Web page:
Record Book Update: Historic Weekend From Okolo, Vaulters, Card & More
NEW ORLEANS – Just how special was Courtney Okolo’s 49.71 to win the LSU Alumni Gold 400 meters on Saturday?
To simply call it a “new collegiate record” doesn’t do justice to the speed with which the Texas senior traversed the quarter-mile track in Baton Rouge.
— NCAA Track & Field (@NCAATrackField) April 24, 2016
First of all, no collegian has ever run that fast. Ever. Not during the collegiate season, not at the USATF Outdoor Championships or Olympic Trials, and not at the Olympics. The question of who is the fastest collegian ever – do you go with the fastest time at or prior to the NCAA Championships (Courtney Okolo in 2014, 50.03) or the fastest time at any point (Natasha Hastings in 2007, 49.84)? – has been definitively answered.
No collegian had ever broken 50 seconds during or prior to the NCAA Championships – and Okolo did it in her 2016 debut in the event. Okolo, herself, had previously come closest when she set her former collegiate record of 50.03 at the 2014 Big 12 Championships.
By default, no collegian has also run this fast in the month of April – and, in fact, only two women in the history of the world have ever gone faster on the fourth page of the calendar. That would be Marion Jones in 2007 (49.59) and Shaunae Miller just last weekend (49.69).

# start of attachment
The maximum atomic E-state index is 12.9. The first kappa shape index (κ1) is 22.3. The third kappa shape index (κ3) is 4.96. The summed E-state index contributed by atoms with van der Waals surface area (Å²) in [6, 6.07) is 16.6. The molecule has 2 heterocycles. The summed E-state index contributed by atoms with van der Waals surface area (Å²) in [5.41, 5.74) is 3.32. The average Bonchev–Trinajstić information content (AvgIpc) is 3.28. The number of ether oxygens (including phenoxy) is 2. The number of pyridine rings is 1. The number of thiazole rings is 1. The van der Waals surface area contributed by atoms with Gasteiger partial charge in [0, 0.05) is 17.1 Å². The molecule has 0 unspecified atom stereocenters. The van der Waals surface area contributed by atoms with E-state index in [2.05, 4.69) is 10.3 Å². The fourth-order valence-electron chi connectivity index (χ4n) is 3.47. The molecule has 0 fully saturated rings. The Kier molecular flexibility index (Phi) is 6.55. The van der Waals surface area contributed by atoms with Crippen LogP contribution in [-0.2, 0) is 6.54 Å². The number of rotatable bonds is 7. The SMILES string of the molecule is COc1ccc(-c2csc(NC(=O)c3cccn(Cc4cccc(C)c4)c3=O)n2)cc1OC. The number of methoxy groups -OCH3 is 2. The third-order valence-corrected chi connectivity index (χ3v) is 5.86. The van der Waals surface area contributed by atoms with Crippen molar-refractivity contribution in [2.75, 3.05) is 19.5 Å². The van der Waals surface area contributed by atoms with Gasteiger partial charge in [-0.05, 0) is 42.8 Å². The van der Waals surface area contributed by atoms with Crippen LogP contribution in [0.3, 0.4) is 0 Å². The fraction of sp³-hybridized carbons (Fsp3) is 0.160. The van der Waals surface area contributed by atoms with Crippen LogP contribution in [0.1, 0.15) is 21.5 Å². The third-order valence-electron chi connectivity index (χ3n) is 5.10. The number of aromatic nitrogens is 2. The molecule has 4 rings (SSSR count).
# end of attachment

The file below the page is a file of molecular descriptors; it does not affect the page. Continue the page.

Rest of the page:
Among Americans all-time, she just missed the all-time top-10 performers list by .07.
Among collegians, she now owns three of the seven fastest times in collegiate history, and has broken 50.25 three different times. Only Hastings in 2007 has done it twice in collegiate competition.
If her race pattern holds consistent to years past, we likely won’t see her run an open quarter mile until the Big 12 Championships. Could another collegiate record be in the offing? Stay tuned.
While Okolo took center stage in the record book updates, there were plenty of other all-time achievements around the nation.
Women’s Pole Vault
Never before in one collegiate season have three women cleared 15 feet in the pole vault. Make that “never before had” it been done, as both indoor NCAA Champ freshman Lexi Weeks of Arkansas and Duke senior Megan Clark this weekend joined Alysha Newman of Miami (Fla.) north of the 15-feet plateau in 2016.